In his research, Moroni (1989) was drawn again and again not only to the 'movement of '77', but also the crucial two years that preceded it, as the crisis of the triplice created space for the emergence of new collective intelligences keen to explore both political and existential subversion. As well as the 'proletarian youth circles' captured so vividly in Nanni Balestrini's novel The Unseen, these years saw the expansion of both 'diffuse' autonomist collectives outside the groups of Autonomia organizzata and 'creative' forces on its borders (Wright 2005). Alongside his careful mapping of Milan's radical left in that period, Moroni showed a particular appreciation for the journal A/traverso, closely linked to the experience of Radio Alice in Bologna (Moroni 2004; Berardi & Guarneri 2002; Day & Wright 2005). As he put it in a conversation with Sandrone Dazieri,
When the movement is diversified, distributed and complex, a minor sensor can become the synthesis of a disquiet that is subterranean but shared and extensive, and in need of visibility. If the subjects that produce it are in turn pervaded by that disquiet, their publication can become its direct expression. So A/traverso, which sold very few copies when it first came out, ended up being stolen [andare a ruba] because it was the expression of a real mutation. I think that A/traverso was a brilliant cross between political movements and the underground practice of 'situations': a fusion between experiences of existential revolt, counter-cultures, critical marxism and some intelligent things emerging in the French cultural and philosophical scene (think of the work of Deleuze and Guattari) (Moroni 1996b: 32).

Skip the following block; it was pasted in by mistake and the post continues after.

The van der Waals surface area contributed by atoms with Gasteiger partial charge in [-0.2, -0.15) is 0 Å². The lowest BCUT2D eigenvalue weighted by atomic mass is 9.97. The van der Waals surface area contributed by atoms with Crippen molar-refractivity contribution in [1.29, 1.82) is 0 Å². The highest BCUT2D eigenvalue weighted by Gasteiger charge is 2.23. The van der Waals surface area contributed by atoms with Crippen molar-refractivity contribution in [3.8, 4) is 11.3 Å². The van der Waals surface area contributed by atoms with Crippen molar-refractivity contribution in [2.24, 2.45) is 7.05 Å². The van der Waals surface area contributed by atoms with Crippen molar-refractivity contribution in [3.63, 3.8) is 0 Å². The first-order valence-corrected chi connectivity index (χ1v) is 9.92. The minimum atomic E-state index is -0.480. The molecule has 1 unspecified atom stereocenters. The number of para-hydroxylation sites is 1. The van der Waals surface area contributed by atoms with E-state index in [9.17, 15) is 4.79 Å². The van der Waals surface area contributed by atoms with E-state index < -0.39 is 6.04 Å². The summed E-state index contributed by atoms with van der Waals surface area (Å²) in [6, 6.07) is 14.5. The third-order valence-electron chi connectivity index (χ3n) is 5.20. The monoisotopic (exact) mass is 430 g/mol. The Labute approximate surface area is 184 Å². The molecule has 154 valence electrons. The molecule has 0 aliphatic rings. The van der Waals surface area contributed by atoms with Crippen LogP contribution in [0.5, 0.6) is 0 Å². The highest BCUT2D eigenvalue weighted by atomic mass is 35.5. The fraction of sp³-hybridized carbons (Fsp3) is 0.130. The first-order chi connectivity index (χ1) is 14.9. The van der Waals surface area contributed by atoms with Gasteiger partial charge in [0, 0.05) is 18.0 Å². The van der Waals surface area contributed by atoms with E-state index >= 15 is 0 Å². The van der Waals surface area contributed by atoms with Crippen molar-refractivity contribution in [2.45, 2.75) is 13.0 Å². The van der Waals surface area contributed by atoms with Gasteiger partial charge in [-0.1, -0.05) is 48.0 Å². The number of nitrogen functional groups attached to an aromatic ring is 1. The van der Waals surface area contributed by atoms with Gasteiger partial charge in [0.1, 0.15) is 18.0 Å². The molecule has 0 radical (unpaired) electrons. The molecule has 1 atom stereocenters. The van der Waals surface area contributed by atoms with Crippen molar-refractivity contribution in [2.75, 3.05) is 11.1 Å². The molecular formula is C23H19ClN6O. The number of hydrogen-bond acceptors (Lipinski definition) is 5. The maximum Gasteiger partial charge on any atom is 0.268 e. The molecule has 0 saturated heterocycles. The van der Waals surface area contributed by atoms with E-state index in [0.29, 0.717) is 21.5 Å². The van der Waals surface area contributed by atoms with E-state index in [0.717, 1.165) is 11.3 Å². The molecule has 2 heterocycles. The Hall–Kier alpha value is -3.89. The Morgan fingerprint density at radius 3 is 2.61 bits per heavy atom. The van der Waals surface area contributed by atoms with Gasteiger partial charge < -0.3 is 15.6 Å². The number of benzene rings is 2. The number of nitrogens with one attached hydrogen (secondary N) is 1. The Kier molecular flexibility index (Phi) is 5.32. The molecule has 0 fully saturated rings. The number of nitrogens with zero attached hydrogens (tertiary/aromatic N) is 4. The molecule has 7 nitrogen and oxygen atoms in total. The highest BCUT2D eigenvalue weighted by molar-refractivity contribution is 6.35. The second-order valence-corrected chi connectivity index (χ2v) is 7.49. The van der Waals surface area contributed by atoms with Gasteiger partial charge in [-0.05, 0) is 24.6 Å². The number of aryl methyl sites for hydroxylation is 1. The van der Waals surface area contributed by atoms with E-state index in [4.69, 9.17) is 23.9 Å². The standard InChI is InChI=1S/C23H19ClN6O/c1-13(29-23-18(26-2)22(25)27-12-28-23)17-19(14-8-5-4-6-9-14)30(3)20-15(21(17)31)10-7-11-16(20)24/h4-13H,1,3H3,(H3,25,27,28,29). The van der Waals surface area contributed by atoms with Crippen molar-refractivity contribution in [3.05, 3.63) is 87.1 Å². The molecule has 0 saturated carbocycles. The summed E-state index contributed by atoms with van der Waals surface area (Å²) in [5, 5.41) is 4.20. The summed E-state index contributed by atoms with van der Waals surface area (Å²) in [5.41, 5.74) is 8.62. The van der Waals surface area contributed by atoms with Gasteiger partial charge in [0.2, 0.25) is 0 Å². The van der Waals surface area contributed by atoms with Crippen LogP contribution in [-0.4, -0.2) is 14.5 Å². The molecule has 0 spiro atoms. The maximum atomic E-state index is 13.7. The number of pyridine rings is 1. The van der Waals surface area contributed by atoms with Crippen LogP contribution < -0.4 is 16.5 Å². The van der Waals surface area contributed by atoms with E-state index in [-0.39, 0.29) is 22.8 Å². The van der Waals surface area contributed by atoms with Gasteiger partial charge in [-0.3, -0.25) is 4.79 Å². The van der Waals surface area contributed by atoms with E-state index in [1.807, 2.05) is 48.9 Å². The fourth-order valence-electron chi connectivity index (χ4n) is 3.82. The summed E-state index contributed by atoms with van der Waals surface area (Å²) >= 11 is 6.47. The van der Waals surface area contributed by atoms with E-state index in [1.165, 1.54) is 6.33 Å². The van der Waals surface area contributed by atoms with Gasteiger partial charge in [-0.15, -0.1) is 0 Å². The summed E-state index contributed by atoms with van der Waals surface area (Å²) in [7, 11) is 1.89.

After the difficult times that followed the defeat of Italy's decade-long 'creeping May', the nineties proved to be full of new projects for Moroni. If anything, the eviction of the Leoncavallo and Cox 18 social centres at the end of the eighties inspired a new wave of occupations, driven forward by young activists radicalised through the so-called Pantera university movement of 1990 (Portelli 1997). Calusca - renamed 'Calusca City Lights', in honour of the San Francisco bookshop co-founded by beat poet Lawrence Ferlinghetti - reopened in the re-occupied Cox 18, once again holding regular book launches, debates and presentations (Associazione Calusca City Lights 1996). In the face of Dazieri's description of the state of play in Italy in the mid nineties as one of 'a rich panorama of small publishing houses, self-managed centres, computer networks and movement radios', Moroni (1996b: 44) responded as follows: